Thursday, August 11, 2011

La Pomme e Pomodoro

My father was a strange and adventurous eater.

There was nothing that he wouldn't try and some of the things he ate on a regular basis made one scratch his head on more than one occasion. (Stale popcorn in a glass of milk was not the least of these.)

I can still see him with a bowl of small curd Michigan brand cottage cheese topped by a mound of apple butter. What was that about? As I later learned, it was about his Pennsylvania Dutch heritage. Years later we went to a Pennsylvania Dutch restaurant in Wisconsin called Millie's that served homemade bread with Schmearkase and apple butter to go with. The cottage cheese was my father's substitute for the German soft cheese which I later learned to make. I can never think of apple butter now without thinking of my father and how in his final years, I used to send a jar of homemade Gravenstein apple butter back home for him to have a little happiness and remembrance. I dedicate this recipe to my dad. I know he's looking down and smiling. Miss ya, Derd.

Apple Butter

5 pounds of juicy tart apples

1 cup water

1/4 cup sugar (white or brown) for every cup of apple pulp you end up with

1/2 teaspoon ground cinnamon

1/4 teaspoon ground cloves

1/4 teaspoon ground nutmeg

Wash, core and cut up apples into large chunks and place in a large kettle along with the cup of water over medium heat and cook until soft stirring quite frequently to prevent sticking. Remove from heat and let cool enough to work with and put through a food mill adding 1/4 cup of sugar to each cup of pulp. Return pulp to kettle with the spices and simmer until the sugar melts. Increase heat and stir constantly until the apple butter mounds on the back of a spoon (just about 220°F /104°C). Ladle into clean hot jars leaving 1/4 inch head space for half-pint jars and 1/2 inch for pints. Adjust lids and place in boiling water bath for 5 minutes.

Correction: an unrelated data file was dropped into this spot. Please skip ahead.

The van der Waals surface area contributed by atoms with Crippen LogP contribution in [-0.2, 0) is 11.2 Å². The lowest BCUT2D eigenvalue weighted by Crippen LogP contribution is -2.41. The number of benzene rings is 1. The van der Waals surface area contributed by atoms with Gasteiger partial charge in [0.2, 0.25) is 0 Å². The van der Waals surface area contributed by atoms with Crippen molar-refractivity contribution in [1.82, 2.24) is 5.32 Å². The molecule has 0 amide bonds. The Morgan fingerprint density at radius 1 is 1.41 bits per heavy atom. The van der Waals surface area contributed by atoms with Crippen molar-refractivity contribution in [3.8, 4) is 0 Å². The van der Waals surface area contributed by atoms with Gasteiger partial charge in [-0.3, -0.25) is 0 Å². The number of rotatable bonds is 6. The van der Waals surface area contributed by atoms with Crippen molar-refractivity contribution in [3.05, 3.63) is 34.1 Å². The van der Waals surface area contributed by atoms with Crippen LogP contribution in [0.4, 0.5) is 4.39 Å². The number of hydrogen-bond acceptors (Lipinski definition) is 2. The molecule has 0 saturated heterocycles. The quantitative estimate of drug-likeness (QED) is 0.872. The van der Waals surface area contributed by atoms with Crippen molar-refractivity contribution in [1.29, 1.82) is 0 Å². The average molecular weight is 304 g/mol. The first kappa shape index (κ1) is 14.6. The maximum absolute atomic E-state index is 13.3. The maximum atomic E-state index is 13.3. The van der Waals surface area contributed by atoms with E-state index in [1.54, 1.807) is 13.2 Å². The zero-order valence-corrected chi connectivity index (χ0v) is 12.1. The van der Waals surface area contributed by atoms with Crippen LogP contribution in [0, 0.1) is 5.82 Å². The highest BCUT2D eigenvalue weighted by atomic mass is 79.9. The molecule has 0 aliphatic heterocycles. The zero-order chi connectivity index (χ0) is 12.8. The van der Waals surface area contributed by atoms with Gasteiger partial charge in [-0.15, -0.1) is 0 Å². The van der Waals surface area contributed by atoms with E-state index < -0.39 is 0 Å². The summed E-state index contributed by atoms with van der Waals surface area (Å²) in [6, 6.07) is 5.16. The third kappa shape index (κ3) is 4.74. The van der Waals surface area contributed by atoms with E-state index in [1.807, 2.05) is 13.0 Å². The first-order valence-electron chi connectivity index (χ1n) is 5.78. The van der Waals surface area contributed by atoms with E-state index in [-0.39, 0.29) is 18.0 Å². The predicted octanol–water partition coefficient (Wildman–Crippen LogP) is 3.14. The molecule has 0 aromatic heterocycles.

Several years ago I stopped canning whole tomatoes altogether choosing instead to make passata, tomato puree, as I use it more than I do whole tomatoes which, if I really need them, are available canned. (I have found that La Valle, an Italian brand, is very good and worth the extra money.) As I stated on the show Monday, every Italian has his own recipe for passata which is the only true way to make it. This is my version...


Roma tomatoes

Wash and cut tomatoes.
Cook in pot until soft.
Put through food mill.
Cook down to desired consistency.
Add 1/4 teaspoon citric acid to each pint jar.
Fill with puree
Add 1/2 teaspoon salt
Wipe rim
Put on lid
Put on screw top
Process in boiling water bath for 40 min. (That's 40 min after water has returned to a boil.)
Remove, set on a towel and wait to hear the magic sound of the lid inverting.

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